Podcaster: Rob Webb
Organization: Physics teacher at Pequea Valley High School
Description: Venus switches over to a morning star, and a brilliant morning star at that, Mars dominates the evening sky, Saturn tries to stay visible for another month, the Leonids try to break through the gibbous moonlight, and the Moon passes by Mars and Saturn.
Bio: Rob Webb is a physics, astronomy, and sustainability teacher at Pequea Valley High School in Pennsylvania. His passions include teaching, astronomy, astrophotography, planetariums, running, reading, and golf. A proud graduate of Dickinson College in 2005, he also obtained a Master’s Degree in Science Education from Penn State University after conducting research in regards to the current state of planetariums in Pennsylvania. Feel free to contact him at firstname.lastname@example.org
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Venus switches over to a morning star, and a brilliant morning star at that, Mars dominates the evening sky, Saturn tries to stay visible for another month, the Leonids try to break through the gibbous moonlight, and the Moon passes by Mars and Saturn.
- Around Sunset – Saturn (SW), Mars (S)
- Throughout the night – Mars (SàW)
- Morning – Venus (E)
- Lost in the glare of the Sun this month
- Becomes a brilliant morning star for the next half year or so. Even as a very thin crescent in the beginning of the month, it is VERY bright, and easily visible just above the ESE horizon starting late the first week of the month. It’ll get up to about 30˚ above the horizon by the end of November, and visible as early as 4:30am. If you have binoculars or a telescope, you should easily see it transform from a very thin crescent to a smaller but thicker crescent throughout the month, about the size of Jupiter in your view.
- Mars is already in the S around sunset, traveling toward the W and setting around 11:30pm each night. Moves from Capricornus to Aquarius throughout the month. Absolutely gorgeous and bright and red right now, but not so breathtaking in a telescope.
- Lost in the glare of the Sun this month, and probably next
- Starts to dive lower in the sky quickly this month. Already up around sunset. Look about 20˚ above the SW horizon in evening above Sagittarius. Sets around 8pm in the beginning of the month, and 6pm at the end of the month. Get binoculars or a telescope out to check out the rings.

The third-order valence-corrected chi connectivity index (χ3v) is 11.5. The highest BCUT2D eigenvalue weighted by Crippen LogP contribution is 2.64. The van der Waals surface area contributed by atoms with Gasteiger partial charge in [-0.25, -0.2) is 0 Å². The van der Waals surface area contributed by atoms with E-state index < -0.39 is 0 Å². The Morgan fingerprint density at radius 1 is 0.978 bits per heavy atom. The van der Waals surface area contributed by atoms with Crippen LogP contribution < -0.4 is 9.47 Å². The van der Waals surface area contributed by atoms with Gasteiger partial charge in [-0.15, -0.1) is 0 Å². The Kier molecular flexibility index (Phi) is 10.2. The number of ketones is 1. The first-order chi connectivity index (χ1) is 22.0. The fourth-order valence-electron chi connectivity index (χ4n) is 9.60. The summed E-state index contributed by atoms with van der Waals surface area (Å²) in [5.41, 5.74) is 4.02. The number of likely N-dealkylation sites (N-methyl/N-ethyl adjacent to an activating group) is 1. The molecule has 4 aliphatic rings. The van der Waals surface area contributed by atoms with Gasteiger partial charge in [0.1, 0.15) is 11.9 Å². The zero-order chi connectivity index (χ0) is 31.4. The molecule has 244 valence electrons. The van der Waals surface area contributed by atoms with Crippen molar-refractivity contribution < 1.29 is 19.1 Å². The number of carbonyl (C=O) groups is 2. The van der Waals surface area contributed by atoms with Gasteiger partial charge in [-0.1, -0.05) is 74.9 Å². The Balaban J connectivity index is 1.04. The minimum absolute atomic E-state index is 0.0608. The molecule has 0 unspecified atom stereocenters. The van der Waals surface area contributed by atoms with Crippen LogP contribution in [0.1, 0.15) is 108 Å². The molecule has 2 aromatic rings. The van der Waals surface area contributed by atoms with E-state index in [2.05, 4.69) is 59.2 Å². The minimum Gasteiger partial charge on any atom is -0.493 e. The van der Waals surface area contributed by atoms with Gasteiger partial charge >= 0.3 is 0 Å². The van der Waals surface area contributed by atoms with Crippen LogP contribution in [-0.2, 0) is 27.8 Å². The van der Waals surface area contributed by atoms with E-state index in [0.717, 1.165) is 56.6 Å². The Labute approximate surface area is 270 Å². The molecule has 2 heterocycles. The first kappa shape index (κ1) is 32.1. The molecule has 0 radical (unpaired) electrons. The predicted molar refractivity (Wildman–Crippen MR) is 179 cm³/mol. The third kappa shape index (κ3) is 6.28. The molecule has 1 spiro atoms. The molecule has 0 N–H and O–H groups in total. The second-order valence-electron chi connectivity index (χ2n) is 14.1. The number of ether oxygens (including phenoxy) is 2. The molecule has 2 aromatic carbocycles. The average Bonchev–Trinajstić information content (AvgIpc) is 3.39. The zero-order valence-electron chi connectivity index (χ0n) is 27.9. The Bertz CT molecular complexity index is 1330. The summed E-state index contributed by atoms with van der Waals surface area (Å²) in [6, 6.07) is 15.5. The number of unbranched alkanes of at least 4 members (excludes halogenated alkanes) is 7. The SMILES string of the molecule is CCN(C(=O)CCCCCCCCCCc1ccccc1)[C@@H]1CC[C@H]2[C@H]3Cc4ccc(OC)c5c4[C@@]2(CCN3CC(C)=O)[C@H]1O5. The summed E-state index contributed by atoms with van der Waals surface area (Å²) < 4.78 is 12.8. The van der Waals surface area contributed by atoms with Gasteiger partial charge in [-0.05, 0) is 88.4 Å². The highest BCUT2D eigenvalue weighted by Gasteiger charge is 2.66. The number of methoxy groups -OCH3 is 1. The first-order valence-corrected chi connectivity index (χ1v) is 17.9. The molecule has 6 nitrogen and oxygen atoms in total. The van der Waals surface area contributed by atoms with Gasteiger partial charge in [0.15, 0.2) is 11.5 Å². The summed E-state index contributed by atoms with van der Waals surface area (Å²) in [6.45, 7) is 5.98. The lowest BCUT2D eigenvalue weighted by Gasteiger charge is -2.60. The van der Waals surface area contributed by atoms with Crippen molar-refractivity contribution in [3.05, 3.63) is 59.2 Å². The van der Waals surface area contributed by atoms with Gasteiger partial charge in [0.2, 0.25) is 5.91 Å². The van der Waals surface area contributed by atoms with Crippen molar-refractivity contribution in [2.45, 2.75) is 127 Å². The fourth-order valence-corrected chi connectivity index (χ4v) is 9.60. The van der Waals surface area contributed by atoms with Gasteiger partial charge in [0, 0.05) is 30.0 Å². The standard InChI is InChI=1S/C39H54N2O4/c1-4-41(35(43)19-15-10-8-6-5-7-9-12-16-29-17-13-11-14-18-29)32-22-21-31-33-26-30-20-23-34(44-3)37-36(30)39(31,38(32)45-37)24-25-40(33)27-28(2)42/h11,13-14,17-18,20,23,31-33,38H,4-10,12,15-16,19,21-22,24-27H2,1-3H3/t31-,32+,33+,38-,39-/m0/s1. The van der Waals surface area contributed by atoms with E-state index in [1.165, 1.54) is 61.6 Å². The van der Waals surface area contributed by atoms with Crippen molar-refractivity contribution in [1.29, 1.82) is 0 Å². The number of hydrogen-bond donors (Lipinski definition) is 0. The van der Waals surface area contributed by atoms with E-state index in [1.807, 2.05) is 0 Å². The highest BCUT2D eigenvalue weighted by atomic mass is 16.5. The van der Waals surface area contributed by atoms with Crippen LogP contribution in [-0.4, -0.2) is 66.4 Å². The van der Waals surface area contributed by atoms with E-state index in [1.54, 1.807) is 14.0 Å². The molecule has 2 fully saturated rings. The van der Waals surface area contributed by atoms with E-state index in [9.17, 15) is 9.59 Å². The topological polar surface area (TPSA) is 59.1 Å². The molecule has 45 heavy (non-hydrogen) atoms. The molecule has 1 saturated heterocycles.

4th – Daylight Savings Time Ends
New Moon – 7th (darkest skies)
11th – Close Encounter – Moon, Saturn – Find a thin crescent Moon off in the SW after sunset and you’ll see Saturn only 3˚ off to the right and down a little bit, both just above the teapot of Sagittarius.
First Quarter Moon – 15th (Visible until midnight)
15th – Close Encounter – Moon, Mars – A half-lit Moon will get to within 3˚ of Mars tonight.
17th – Leonid Meteor Shower – You might just catch a couple meteors coming from Leo, if you get out early in the morning and look at the whole sky in general, like other meteor showers. However, this meteor shower is losing steam throughout the years, but still producing about 15 per hour. The Gibbous Moon will make it hard to see many of the fainter meteors in the early evening.
Full Moon – 23rd (Visible all night)
Last Quarter Moon – 30th (Visible from midnight into the morning)
(see sky map link at the bottom for a Star Map for this month)
Pegasus & Andromeda – Look pretty much straight up you’ll be able to see the Great Square of Pegasus, with Andromeda curving off of one corner. If your skies are decently dark, you might catch the faint fuzz that is the Andromeda Galaxy.
Andromeda, Perseus, Triangulum, Aries – Find Pegasus off to the West a little bit to find the cornucopia shaped Andromeda again. Keep following the cornucopia shape to find Perseus, which has kind of a similar shape, except opening up toward the southern horizon and the Pleiades. Below Perseus and Andromeda will be Triangulum, a small thin triangle, and Aries the Ram, which looks more like a curved walking cane on its side.
Orion – Look southwest to find the vertical bow-tie that is Orion the Hunter.
Use a sky map from www.skymaps.com to help you out.
End of podcast:
365 Days of Astronomy
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